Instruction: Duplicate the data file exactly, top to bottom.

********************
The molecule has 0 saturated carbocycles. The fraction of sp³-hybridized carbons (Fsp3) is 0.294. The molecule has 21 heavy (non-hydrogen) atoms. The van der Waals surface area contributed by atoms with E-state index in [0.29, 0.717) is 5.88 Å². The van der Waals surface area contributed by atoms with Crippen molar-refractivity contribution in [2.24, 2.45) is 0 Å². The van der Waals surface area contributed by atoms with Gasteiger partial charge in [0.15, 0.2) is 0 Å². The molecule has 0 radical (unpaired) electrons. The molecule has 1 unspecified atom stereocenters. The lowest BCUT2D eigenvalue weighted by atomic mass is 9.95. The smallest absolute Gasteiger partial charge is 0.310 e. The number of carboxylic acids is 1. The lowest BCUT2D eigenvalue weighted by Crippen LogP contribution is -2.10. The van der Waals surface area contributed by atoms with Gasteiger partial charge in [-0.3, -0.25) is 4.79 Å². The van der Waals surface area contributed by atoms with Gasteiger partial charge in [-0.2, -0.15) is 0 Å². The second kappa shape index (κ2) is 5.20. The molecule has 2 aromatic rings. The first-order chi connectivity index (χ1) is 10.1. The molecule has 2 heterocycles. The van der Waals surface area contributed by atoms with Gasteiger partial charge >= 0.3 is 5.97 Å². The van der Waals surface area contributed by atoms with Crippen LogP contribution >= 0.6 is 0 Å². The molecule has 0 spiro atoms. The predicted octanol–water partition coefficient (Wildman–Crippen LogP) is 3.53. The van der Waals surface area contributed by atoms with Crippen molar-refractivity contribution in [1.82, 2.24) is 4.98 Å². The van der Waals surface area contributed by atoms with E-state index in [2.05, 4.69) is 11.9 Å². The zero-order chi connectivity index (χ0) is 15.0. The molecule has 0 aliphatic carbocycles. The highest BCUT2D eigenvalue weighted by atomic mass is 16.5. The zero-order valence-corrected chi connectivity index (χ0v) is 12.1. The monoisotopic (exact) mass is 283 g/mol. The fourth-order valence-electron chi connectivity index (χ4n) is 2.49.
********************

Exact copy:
The molecule has 0 saturated carbocycles. The fraction of sp³-hybridized carbons (Fsp3) is 0.294. The molecule has 21 heavy (non-hydrogen) atoms. The van der Waals surface area contributed by atoms with E-state index in [0.29, 0.717) is 5.88 Å². The van der Waals surface area contributed by atoms with Crippen molar-refractivity contribution in [2.24, 2.45) is 0 Å². The van der Waals surface area contributed by atoms with Gasteiger partial charge in [0.15, 0.2) is 0 Å². The molecule has 0 radical (unpaired) electrons. The molecule has 1 unspecified atom stereocenters. The lowest BCUT2D eigenvalue weighted by atomic mass is 9.95. The smallest absolute Gasteiger partial charge is 0.310 e. The number of carboxylic acids is 1. The lowest BCUT2D eigenvalue weighted by Crippen LogP contribution is -2.10. The van der Waals surface area contributed by atoms with Gasteiger partial charge in [-0.3, -0.25) is 4.79 Å². The van der Waals surface area contributed by atoms with Gasteiger partial charge in [-0.2, -0.15) is 0 Å². The second kappa shape index (κ2) is 5.20. The molecule has 2 aromatic rings. The first-order chi connectivity index (χ1) is 10.1. The molecule has 2 heterocycles. The van der Waals surface area contributed by atoms with Gasteiger partial charge >= 0.3 is 5.97 Å². The van der Waals surface area contributed by atoms with Crippen LogP contribution >= 0.6 is 0 Å². The molecule has 0 spiro atoms. The predicted octanol–water partition coefficient (Wildman–Crippen LogP) is 3.53. The van der Waals surface area contributed by atoms with Crippen molar-refractivity contribution in [1.82, 2.24) is 4.98 Å². The van der Waals surface area contributed by atoms with E-state index in [2.05, 4.69) is 11.9 Å². The zero-order chi connectivity index (χ0) is 15.0. The molecule has 0 aliphatic carbocycles. The highest BCUT2D eigenvalue weighted by atomic mass is 16.5. The zero-order valence-corrected chi connectivity index (χ0v) is 12.1. The monoisotopic (exact) mass is 283 g/mol. The fourth-order valence-electron chi connectivity index (χ4n) is 2.49.